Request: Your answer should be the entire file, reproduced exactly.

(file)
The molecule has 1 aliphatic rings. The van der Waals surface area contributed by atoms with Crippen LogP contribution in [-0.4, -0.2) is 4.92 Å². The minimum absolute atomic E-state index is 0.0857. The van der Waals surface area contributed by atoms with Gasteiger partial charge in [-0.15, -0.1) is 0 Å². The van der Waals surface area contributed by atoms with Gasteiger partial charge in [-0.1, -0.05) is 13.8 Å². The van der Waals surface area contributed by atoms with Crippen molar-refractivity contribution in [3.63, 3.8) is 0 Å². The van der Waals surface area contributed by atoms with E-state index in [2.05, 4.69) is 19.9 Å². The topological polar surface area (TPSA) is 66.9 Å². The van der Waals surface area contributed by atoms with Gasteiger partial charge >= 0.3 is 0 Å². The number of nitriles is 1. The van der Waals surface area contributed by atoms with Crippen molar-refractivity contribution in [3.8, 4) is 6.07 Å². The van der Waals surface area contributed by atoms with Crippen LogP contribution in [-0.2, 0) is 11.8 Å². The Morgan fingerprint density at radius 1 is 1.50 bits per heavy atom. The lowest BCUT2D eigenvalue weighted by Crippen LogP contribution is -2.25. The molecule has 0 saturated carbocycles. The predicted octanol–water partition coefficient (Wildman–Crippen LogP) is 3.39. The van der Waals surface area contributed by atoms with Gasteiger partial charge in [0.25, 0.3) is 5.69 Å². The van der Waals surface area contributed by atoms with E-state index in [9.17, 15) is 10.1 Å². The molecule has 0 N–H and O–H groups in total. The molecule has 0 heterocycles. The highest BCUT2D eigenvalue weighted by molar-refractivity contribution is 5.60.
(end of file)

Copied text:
The molecule has 1 aliphatic rings. The van der Waals surface area contributed by atoms with Crippen LogP contribution in [-0.4, -0.2) is 4.92 Å². The minimum absolute atomic E-state index is 0.0857. The van der Waals surface area contributed by atoms with Gasteiger partial charge in [-0.15, -0.1) is 0 Å². The van der Waals surface area contributed by atoms with Gasteiger partial charge in [-0.1, -0.05) is 13.8 Å². The van der Waals surface area contributed by atoms with Crippen molar-refractivity contribution in [3.63, 3.8) is 0 Å². The van der Waals surface area contributed by atoms with E-state index in [2.05, 4.69) is 19.9 Å². The topological polar surface area (TPSA) is 66.9 Å². The van der Waals surface area contributed by atoms with Gasteiger partial charge >= 0.3 is 0 Å². The number of nitriles is 1. The van der Waals surface area contributed by atoms with Crippen molar-refractivity contribution in [3.8, 4) is 6.07 Å². The van der Waals surface area contributed by atoms with Crippen LogP contribution in [-0.2, 0) is 11.8 Å². The Morgan fingerprint density at radius 1 is 1.50 bits per heavy atom. The lowest BCUT2D eigenvalue weighted by Crippen LogP contribution is -2.25. The molecule has 0 saturated carbocycles. The predicted octanol–water partition coefficient (Wildman–Crippen LogP) is 3.39. The van der Waals surface area contributed by atoms with Gasteiger partial charge in [0.25, 0.3) is 5.69 Å². The van der Waals surface area contributed by atoms with E-state index in [9.17, 15) is 10.1 Å². The molecule has 0 N–H and O–H groups in total. The molecule has 0 heterocycles. The highest BCUT2D eigenvalue weighted by molar-refractivity contribution is 5.60.